This essay responds to the essays by Belinda Deneen Wallace and Randi Gill-Sadler on the author’s Comrade Sister: Caribbean Feminist Revisions of the Grenada Revolution (2020). It uses the concepts of pushing-into-consciousness and narrative dulling, introduced by Wallace and Gill-Sadler, respectively, to inform a close reading of Phyllis Coard’s memoir Unchained: A Caribbean Woman’s Journey through Invasion, Incarceration, and Liberation (2019). The author argues that Coard’s representation of her body under incarceration serves to push her humanity into the consciousness of her readers. It also revisits how the author pushed Coard out of consciousness in order to write about the Grenada Revolution. Theorizing the different valences of omission that characterize certain writings on Grenada, the essay examines how this book discussion affords the opportunity to push beyond an earlier silence to situate Coard among the Caribbean feminists who helped shape the Revolution.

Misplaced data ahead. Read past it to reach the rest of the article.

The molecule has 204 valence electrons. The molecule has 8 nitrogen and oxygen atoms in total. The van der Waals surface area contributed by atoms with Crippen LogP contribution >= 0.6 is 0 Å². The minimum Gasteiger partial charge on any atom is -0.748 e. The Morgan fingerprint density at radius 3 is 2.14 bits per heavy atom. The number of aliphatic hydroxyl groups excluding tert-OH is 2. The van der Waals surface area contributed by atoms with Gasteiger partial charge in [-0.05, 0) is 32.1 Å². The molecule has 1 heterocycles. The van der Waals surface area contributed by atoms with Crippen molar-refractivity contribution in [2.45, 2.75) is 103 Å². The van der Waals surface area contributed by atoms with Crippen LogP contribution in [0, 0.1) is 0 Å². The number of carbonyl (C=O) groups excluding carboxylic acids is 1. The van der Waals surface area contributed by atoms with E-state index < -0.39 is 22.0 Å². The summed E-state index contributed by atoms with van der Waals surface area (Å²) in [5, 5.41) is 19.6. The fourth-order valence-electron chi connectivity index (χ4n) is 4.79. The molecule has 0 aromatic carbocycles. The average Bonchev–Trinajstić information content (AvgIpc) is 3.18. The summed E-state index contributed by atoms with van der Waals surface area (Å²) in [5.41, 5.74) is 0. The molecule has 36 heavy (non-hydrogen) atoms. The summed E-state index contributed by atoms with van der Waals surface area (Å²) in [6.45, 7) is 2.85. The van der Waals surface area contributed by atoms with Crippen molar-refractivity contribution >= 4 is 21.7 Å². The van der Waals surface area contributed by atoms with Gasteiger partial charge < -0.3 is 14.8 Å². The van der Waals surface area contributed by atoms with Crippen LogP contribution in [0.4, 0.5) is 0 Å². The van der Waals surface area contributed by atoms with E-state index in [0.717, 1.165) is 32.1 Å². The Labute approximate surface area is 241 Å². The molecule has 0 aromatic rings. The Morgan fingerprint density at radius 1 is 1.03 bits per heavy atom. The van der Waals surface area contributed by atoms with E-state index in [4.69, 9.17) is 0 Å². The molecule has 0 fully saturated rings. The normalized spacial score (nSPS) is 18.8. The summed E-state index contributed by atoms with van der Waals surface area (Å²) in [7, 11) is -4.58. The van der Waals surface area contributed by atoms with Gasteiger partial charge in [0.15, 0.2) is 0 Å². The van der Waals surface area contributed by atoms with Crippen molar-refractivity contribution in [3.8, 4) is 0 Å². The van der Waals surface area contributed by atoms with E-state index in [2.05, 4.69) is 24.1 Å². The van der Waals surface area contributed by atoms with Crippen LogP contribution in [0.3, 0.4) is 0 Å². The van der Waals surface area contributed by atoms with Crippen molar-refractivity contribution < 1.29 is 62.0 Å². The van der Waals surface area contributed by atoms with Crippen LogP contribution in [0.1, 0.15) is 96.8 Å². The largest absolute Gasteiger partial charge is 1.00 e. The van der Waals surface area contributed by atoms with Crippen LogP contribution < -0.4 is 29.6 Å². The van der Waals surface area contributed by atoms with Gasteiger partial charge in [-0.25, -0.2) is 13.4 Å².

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Book Review| November 01 2022
The Complicated Legacies of a Comrade Sister
Laurie R. Lambert
Laurie R. Lambert is an interdisciplinary scholar, working at the intersection of literature and history in African diaspora studies. She is associate professor of African and African American studies at Fordham University. Her first book, Comrade Sister: Caribbean Feminist Revisions of the Grenada Revolution (2020), examines the gendered implications of political trauma in literature on Grenada.
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Small Axe (2022) 26 (3 (69)): 164–173.
Laurie R. Lambert; The Complicated Legacies of a Comrade Sister. Small Axe 1 November 2022; 26 (3 (69)): 164–173. doi: https://doi.org/10.1215/07990537-10211779
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